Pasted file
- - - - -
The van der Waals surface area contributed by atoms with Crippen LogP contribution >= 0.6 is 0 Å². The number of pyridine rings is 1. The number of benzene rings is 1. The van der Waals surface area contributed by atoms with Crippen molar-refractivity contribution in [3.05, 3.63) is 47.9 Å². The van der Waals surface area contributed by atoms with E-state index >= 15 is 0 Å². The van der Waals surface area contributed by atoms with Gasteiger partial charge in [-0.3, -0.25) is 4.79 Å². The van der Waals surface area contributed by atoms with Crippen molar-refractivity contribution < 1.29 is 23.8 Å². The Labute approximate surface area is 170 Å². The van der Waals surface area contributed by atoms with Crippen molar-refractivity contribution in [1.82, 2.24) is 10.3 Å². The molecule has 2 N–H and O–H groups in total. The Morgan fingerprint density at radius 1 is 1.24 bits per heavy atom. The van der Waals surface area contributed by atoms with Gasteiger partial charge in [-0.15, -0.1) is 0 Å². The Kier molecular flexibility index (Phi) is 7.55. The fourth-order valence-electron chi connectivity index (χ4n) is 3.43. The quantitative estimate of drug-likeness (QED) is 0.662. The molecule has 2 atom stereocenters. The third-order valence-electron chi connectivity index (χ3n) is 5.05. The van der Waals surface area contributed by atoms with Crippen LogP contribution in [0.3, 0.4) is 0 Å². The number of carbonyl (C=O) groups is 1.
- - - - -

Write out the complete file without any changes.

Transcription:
The van der Waals surface area contributed by atoms with Crippen LogP contribution >= 0.6 is 0 Å². The number of pyridine rings is 1. The number of benzene rings is 1. The van der Waals surface area contributed by atoms with Crippen molar-refractivity contribution in [3.05, 3.63) is 47.9 Å². The van der Waals surface area contributed by atoms with E-state index >= 15 is 0 Å². The van der Waals surface area contributed by atoms with Gasteiger partial charge in [-0.3, -0.25) is 4.79 Å². The van der Waals surface area contributed by atoms with Crippen molar-refractivity contribution < 1.29 is 23.8 Å². The Labute approximate surface area is 170 Å². The van der Waals surface area contributed by atoms with Crippen molar-refractivity contribution in [1.82, 2.24) is 10.3 Å². The molecule has 2 N–H and O–H groups in total. The Morgan fingerprint density at radius 1 is 1.24 bits per heavy atom. The van der Waals surface area contributed by atoms with Gasteiger partial charge in [-0.15, -0.1) is 0 Å². The Kier molecular flexibility index (Phi) is 7.55. The fourth-order valence-electron chi connectivity index (χ4n) is 3.43. The quantitative estimate of drug-likeness (QED) is 0.662. The molecule has 2 atom stereocenters. The third-order valence-electron chi connectivity index (χ3n) is 5.05. The van der Waals surface area contributed by atoms with Crippen LogP contribution in [0.3, 0.4) is 0 Å². The number of carbonyl (C=O) groups is 1.